Dec 24, 2000
    I think they're worth itin terms of wood choice, craftsmanship, playability, feel, etc. etc.. I've gone through a lot of high-end bass trading in the past couple years, but the Monarch Deluxe 5 I picked up a couple weeks ago isn't going anywhere.

    I think that, when you reach a certain price range and depending on what you're looking for, the extra dollars don't necessarily buy a "better" tone, but may add value in other areas. My Fodera is the best-sounding, easiest-playing bass I own, and the level of craftsmanship is truly the best I've ever seen.

    I'm not a barrel-O-chops by any means, but playing this bass is effortless, and the Pope preamp is truly amazing.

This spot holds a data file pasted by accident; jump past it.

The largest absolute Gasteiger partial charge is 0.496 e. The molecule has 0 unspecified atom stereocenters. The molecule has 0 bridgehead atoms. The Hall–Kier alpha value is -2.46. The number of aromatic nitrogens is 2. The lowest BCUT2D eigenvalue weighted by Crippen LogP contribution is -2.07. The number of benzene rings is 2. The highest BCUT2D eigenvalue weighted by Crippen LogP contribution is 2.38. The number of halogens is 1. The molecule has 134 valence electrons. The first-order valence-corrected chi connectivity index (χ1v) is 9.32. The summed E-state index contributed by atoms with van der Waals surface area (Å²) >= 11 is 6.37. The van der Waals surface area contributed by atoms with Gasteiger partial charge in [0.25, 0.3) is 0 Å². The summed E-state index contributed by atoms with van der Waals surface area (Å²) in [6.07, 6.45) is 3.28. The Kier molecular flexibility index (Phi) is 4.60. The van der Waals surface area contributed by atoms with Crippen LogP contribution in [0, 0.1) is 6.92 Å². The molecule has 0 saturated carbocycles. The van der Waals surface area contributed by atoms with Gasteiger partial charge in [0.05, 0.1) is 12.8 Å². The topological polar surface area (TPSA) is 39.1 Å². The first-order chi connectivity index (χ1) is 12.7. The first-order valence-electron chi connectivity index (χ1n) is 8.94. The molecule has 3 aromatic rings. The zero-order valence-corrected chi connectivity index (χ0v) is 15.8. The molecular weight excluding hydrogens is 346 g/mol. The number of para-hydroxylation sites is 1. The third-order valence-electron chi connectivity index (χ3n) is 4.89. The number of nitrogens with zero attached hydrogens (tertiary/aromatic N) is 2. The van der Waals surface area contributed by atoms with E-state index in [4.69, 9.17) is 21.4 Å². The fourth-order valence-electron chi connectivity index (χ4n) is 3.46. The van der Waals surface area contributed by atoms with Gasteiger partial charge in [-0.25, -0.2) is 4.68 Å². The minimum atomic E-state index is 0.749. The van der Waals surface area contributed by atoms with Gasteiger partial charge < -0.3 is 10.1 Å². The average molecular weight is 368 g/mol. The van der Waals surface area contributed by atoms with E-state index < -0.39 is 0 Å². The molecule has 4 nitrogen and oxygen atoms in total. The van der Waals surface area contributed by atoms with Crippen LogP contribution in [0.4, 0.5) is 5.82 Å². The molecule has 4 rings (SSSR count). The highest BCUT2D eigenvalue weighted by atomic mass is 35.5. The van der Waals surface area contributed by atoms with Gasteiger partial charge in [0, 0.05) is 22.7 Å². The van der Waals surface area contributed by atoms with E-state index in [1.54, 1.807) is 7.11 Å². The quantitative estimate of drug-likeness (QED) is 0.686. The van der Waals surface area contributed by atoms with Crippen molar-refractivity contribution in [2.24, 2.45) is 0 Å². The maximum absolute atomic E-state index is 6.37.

They certainly aren't everyone's cup of tea, and wouldn't be even if they were cheaper (I can't think of a single bass that's right for everyone), but if you seek the Fodera tone and want a gorgeous bass that practically plays itself, my experience has been that it was worth every penny...
     
  6. Bass7755

    Bass7755 Supporting Member

    Oct 27, 2000
    Roanoke, Va.
    I ordered my Fodera Emperor Elite 5..Alder body,
    Flamed Maple top, Duncan single coil p/u's back
    in 99'. It took nine months to delivery. I really
    wish now that I would have purchased used. Don't
    get me wrong. I love my Fodera!! But there are
    some great values on the used market now..and
    two years ago. But, hey they let me pay payments while I was waiting. Can't beat that. It is the
    best playing, sounding and looking bass I have ever
    touched. And I have had my share..Tobias, Lakland,
    Roscoe, Modulus. I have owned them all. I own a MTD 535 now. Its the backup to the Fodera. A great bass... but still the backup (its a keeper too).